Monthly Archives: February 2010

ASP.Net Config Error: “This configuration section cannot be used at this path.”

I recently setup an ASP.Net 3.5 web application on a new Windows 2008 R2 server with IIS 7 and ran into a few issues.  I will post about them all under the tag: “asp.net 3.5 with iis 7“.

After setting up the file system and creating the application, I tried to load the default document in a browser and got:

HTTP Error 500.19 – Internal Server Error

The requested page cannot be accessed because the related configuration data for the page is invalid.

Module IIS Web Core
Notification BeginRequest
Handler Not yet determined
Error Code 0x80070021
Config Error This configuration section cannot be used at this path. This happens when the section is locked at a parent level. Locking is either by default (overrideModeDefault=”Deny”), or set explicitly by a location tag with overrideMode=”Deny” or the legacy allowOverride=”false”.

Module IIS Web Core Notification BeginRequest Handler Not yet determined Error Code 0x80070021 Config Error This configuration section cannot be used at this path. This happens when the section is locked at a parent level. Locking is either by default (overrideModeDefault=”Deny”), or set explicitly by a location tag with overrideMode=”Deny” or the legacy allowOverride=”false”.

The solution was to make a change in the applicationHost.config file.

  1. Browse to “C:WindowsSystem32inetsrvconfig” (you will need administrator rights here)
  2. Open applicationHost.config
  3. Find the section that showed up in the “config source” part of the error message page.  For me this has typically been “modules” or “handlers”
  4. Change the overrideModeDefault attribute to be “Allow”
  5. So the whole line now looks like:
  6. <section name="modules" allowDefinition="MachineToApplication" overrideModeDefault="Allow" />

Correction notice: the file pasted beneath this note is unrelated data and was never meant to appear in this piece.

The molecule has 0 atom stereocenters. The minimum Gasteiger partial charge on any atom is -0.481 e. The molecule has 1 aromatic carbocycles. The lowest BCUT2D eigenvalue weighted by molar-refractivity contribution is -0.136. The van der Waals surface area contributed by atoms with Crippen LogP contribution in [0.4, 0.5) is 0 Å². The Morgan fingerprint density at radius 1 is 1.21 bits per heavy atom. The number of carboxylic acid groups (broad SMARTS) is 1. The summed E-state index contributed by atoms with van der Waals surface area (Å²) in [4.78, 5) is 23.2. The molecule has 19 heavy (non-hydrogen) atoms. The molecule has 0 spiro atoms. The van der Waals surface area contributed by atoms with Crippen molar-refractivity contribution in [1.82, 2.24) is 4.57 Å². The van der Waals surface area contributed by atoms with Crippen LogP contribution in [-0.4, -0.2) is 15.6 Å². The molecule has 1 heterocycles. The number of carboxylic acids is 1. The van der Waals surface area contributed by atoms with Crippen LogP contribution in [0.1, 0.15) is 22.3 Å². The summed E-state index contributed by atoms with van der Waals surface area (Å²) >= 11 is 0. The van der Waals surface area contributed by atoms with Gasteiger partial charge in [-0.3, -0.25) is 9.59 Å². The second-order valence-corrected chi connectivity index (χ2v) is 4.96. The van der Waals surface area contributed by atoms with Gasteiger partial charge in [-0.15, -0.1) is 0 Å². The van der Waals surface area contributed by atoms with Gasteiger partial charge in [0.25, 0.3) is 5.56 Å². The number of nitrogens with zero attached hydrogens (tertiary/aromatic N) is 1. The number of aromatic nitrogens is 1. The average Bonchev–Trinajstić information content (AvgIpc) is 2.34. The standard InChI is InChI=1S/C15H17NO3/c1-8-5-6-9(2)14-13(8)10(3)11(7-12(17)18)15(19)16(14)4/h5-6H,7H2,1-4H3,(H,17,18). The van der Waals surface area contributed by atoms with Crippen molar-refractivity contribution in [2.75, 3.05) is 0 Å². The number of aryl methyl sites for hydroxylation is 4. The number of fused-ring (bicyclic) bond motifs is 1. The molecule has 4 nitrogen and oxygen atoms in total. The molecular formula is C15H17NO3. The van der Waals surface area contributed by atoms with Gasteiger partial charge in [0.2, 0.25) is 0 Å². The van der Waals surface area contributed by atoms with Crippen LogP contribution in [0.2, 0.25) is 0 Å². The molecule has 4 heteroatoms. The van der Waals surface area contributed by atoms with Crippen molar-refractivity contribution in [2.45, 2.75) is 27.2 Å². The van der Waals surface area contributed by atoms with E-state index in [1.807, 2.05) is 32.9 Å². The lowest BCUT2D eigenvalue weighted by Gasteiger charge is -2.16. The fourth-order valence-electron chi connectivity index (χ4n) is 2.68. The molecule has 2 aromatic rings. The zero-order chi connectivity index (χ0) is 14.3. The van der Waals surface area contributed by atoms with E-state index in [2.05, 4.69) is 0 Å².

After saving the file, the page loaded up fine in my browser.

Visual Studio 2008 Web Setup Project, Web Deployment Project, and MSDeploy

I have been developing a strategy for deploying an ASP.Net Web Application (Visual Studio 2008, .NET 3.5) to staging servers, and to production.  In the process, I have encountered 3 products from Microsoft that almost sound synonymous to the untrained ear, but are very different and are designed for completely different purposes.  I wish that this post would have been written by Microsoft to emphasize the differences and pros/cons from their perspective.

But after spending some time researching and playing around with each, here is my summary:

Web Setup Projects

  • Builds an MSI (installer) that will install and setup a web application on an IIS server.
  • Included in Visual Studio 2008 out of the box.
  • Accessed by: File > New Project, select “Other Project Types” > “Setup and Deployment” on the left side, then select “Web Setup Project” on the right side.

Web Deployment Projects

  • Uses MS Build scripts to pre-compile and prepare a web application for deployment.
  • Visual Studio “add-in” released by Microsoft.
  • Downloaded free at: http://www.microsoft.com/downloads/details.aspx?FamilyId=0AA30AE8-C73B-4BDD-BB1B-FE697256C459&displaylang=en
  • Accessed by: (after installing add-in) Right-click the web application project node and select “Add Web Deployment project…”
  • Lets you specify different “build configurations” (besides Debug and Release) that enable you to have web.config replacement for your different builds.
  • Pre-compiles aspx pages with two choices, allowing the .aspx (not the code behind) to be modified on the server, or even compiling in the data from the .aspx files.  In the second case, a “dummy” file is created with the aspx filename, but it is essentially blank–everything gets put into the dll.
  • Merges multiple dll’s into a single one for easier deployment.

MSDeploy

  • Written by the IIS team.
  • Enables easy syncing of content and configuration settings between IIS servers.
  • http://www.iis.net/?tabid=20111
  • Installed as an addition to the IIS Manager on either the source or destination server.
  • Easy to package up an existing virtual directory/application with all its content, settings, dependencies, etc.
  • Easy to push out this package to many servers in a farm to have identical web sites.

My understanding is that Visual Studio 2010 is much more prepared to interact directly with MSDeploy than Visual Studio 2008 is (though I haven’t tried these features out there yet).  It seems they have taken many of the concepts of “Web Deployment Projects” and built them in standard to VS 2010, and used that type of methodology to produce the packages for MS Deploy.